Rajon Rondo has arguably been the MVP of the playoffs up until the Finals. He has been brilliant, dominant at both ends of the floor. He’s been so good that smart, reasonable people, like myself, lost their minds and actually started wondering if Rondo was the best point guard in the league.
And he’s been severely limited by such a simple element of basketball. Free throws.
ESPN’s Chris Forsberg reports in the Daily Dime that Doc Rivers has started wondering if Rondo’s lack of aggressiveness in going to the rim against Pau Gasol and Andrew Bynum is due to his 26.7% free throw shooting in the Finals. Worse than 30% for a point guard. Yeesh. From Doc’s mouth to your eyes:
“Just in Game 3, I thought was the only game,” said Rivers. “I thought
he just tended not to drive more. But I thought he went right back to
it. So that’s how much he’s grown. A year ago or two years ago, that may
have been the last layup of the series and [Thursday] night in the
third quarter he came out, he was aggressive, he was attacking, and
that’s who he has to be.”
Rivers says he responded in Game 4 and that he expects Rondo to go back to his dominant ways for the rest of the series. But with that in mind, the Lakers have done a good job of distributing fouls, and with this in mind, they’re likely to lower the boom on Rondo if he enters the paint.
On the flip side, if Rondo starts knocking them down, it’s only going to fuel his efforts. Once Rondo slices and dices the Lakers a few times by getting and-ones or converting both free throws, it’s going to force them to adjust to him. And that’s where the Celtics will get what they’ve been looking for, open looks for the Big 3. That’s the best model for them to win this series. Force the Lakers to adapt to their offense and then torch them with their advanced weaponry. Heart and perseverance will take you a long way but not to the title.
Rondo can be the deciding factor in this series for the Celtics. But he’s got to knock them down at the stripe.
Philadelphia 76ers big man Joel Embiid has a certain sense of humor, one that has embraced former Sixers GM Sam Hinkie’s motto of “Trust the Process” as a kind of personal mantra and brand.
Embiid has apparently taken it a step further, showing off custom sneakers on Snapchat of his “Trust the Process” shoes.
You read that right.
The inside tongue of a pair of kicks Embiid was rocking on Saturday read in all lowercase letters the phrase we now associate with the Cameroonian center.
Embiid famously dubbed himself “The Process” and even filed for a trademark on the language in order to sell merchandise no doubt to be with us shortly.
Keep it coming, Joel. Absolutely each and every one of these are great.
Cleveland Cavaliers superstar LeBron James is one of the best basketball players ever, and on Friday night he passed Elvin Hayes for 9th on the NBA’s all-time scoring list.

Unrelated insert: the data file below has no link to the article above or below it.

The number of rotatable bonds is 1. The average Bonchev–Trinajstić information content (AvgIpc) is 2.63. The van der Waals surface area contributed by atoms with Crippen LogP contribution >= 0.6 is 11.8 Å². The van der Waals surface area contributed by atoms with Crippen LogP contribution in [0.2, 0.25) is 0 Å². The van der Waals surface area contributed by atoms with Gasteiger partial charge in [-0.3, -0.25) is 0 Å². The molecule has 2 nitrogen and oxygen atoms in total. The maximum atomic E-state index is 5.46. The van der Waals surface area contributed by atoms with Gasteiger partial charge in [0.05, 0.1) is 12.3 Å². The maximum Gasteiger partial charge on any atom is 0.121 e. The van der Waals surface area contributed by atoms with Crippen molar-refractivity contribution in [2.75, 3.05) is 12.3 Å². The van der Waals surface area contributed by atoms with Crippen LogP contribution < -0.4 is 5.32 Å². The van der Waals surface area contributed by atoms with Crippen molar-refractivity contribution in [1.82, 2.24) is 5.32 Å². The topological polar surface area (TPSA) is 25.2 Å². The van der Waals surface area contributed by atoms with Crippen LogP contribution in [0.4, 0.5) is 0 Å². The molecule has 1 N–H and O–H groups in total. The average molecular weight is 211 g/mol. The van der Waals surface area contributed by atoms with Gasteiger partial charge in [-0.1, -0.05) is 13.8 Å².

Now, LeBron has accomplished a feat that is all his own.
During a game against the Charlotte Hornets on Saturday, James became the first player to log 27,000 points, 7,000 rebounds, and 7,000 assists.
Being alone in those categories is incredibly special, and is a marker to how James has played his entire career as a revolutionary point forward.
James is not only 9th in scoring, but 16th in assists. Statistical averages suggest he will end the season somewhere around 12th all-time in passing.
Timofey Mozgov is not an MVP candidate, but that didn’t stop one fan from starting a chant while the Los Angeles Lakers C was at the free-throw line on Friday night against the Phoenix Suns.
May I just say this: Bless this fan.
As Mozgov went to the line midway through the first quarter, someone within earshot of ESPN’s parabolic microphones started a chant for the Russian big man.
It was quiet during Mozgov’s first free throw, but during the second more fans at Staples joined in to the point where it was impossible to ignore it.
This is what having a fun at a basketball game looks like. Too good.
Cleveland Cavaliers veteran Richard Jefferson has a legendary Snapchat account, and I think it just got even better.
During a video posted to Jefferson’s account on Saturday, viewers were able to see a point-of-view account of what it’s like to be an NBA player practicing 3-pointers and dunking down lob passes.
Thanks to a pair of Snapchat Spectacles — a video camera in a set of glasses and paired with the social application — Jefferson gave us a taste of what it’s like to be an NBA player, if only for a moment.
I think it’s pretty cool to see from his perspective. Thanks to the evolution of wearable technology and 3D viewing equipment this is probably just a very small preview of what our viewing experience for the NBA is going to be like in 10-15 years.